The North Dakota Game and Fish Department is reminding deer hunters to keep in mind the Sportsmen Against Hunger program this fall.
While this yearâ€™s deer proclamation allows only one deer gun license per hunter, families with more than one license might want to consider donating a deer to this worthy cause. In addition, hunters with an archery and muzzleloader license can help as well.
The North Dakota Game and Fish Department urges deer hunters to find their license and check it for accuracy.
Every year the Game and Fish Departmentâ€™s licensing section receives last-minute inquiries from hunters who canâ€™t find their license. When that happens, itâ€™s difficult to try to get a replacement license in time for the season opener.
Another reason to check the license now is to make sure the unit and species is what was intended.
North Dakotaâ€™s roadside pheasant survey conducted in late July and August suggests much improved production this spring, meaning more young birds added to the population and a better fall population in all areas of the state.
Stan Kohn, upland game management supervisor for the North Dakota Game and Fish Department, said the survey shows total pheasants statewide are up 59 percent from last year. In addition, brood observations were up 65 percent, and the average brood size was up 16 percent. The final summary is the result of 255 runs made along 106 brood routes across North Dakota.
North Dakotaâ€™s two-day youth pheasant season is Oct. 6-7. Legally licensed residents and nonresidents ages 15 and younger may hunt roosters statewide.
Resident youth hunters, regardless of age, must possess a fishing, hunting and furbearer certificate and general game and habitat license. Nonresident youth hunters from states that provide a reciprocal licensing agreement for North Dakota residents qualify for North Dakota resident licenses. Otherwise, nonresident youth hunters must purchase a nonresident small game license.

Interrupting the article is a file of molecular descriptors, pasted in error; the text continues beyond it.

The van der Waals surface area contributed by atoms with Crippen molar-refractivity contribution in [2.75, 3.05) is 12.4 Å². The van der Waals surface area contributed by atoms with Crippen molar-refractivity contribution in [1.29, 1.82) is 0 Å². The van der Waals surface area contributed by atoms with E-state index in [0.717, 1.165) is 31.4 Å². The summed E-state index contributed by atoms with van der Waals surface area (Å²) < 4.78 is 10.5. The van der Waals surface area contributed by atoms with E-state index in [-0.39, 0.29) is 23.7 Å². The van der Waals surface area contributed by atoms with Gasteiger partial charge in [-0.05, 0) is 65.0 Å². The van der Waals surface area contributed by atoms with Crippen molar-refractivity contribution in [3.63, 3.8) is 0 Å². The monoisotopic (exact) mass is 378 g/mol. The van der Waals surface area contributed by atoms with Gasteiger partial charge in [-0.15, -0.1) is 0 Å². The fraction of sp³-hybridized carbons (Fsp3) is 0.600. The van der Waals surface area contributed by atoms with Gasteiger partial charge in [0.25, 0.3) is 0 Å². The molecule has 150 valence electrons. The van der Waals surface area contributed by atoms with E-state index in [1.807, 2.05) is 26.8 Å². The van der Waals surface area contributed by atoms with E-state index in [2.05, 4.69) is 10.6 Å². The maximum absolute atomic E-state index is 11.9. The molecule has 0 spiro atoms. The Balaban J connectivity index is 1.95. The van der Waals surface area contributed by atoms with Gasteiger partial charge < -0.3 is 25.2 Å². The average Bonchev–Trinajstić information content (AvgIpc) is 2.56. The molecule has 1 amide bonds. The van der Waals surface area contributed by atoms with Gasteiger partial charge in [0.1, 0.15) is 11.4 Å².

The North Dakota Game and Fish Departmentâ€™s annual fall wetland survey indicates fair wetland conditions statewide for duck hunting. However, hunters will need to plan ahead because most areas of the state are substantially drier than last year.
Rost, Hecker Named to Game and Fish Advisory Board
Governor Jack Dalrymple has appointed Tom Rost of Devils Lake and Dwight Hecker of Fairfield to the North Dakota Game and Fish Departmentâ€™s advisory board.
The governor appoints eight Game and Fish Department advisors, each representing a multi-county section of the state, to serve as a liaison between the department and public.
Rost, an avid hunter and angler, replaces Tracy Gardner, Devils Lake, in District 3. Hecker, a farmer-rancher, replaces Wayne Gerbig of Amidon in District 8. Gerbig and Gardnerâ€™s terms expired on June 30.
Friday, Sept. 14 at noon signals the start of a nine-and-a-half day deer hunting season for youth ages 12-15.
Licensed youth ages 12 and 13 are allowed to hunt statewide, but only for antlerless white-tailed deer. Deer hunters age 14 or 15 with a â€śyouth seasonâ€ť license can hunt statewide for any deer, except antlerless mule deer in units 3B1, 3B2, 4A, 4B, 4C, 4D, 4E and 4F. In addition, a special license is required to hunt antlered mule deer in those same units.
More than 2,000 licenses for antlerless deer are still available after the North Dakota Game and Fish Department recently completed its second lottery drawing.
These remaining licenses will be issued on a first-come, first-served basis beginning Sept. 19. These licenses are only available to individuals who have not already received a lottery or landowner license, and are valid only during the regular deer gun season, Nov. 9-25.
The North Dakota Game and Fish Department is reminding bowhunters that hunting deer over bait is now prohibited in deer units 3C, 3E1, 3E2, 3F1 and 3F2.
Expansion of the area in which hunting over bait is no longer allowed is in response to recent discoveries of chronic wasting disease in deer in part of southwestern North Dakota. In 2011 only unit 3F2, where the first two CWD positive deer were taken, was closed to hunting over bait.
North Dakota hunters should expect to see a slight increase in sharp-tailed grouse and Hungarian partridge numbers this hunting season, based on spring survey numbers. However, the ruffed grouse population continues on a downward trend.
The season for sharp-tailed grouse, ruffed grouse and Hungarian partridge opens Sept. 8.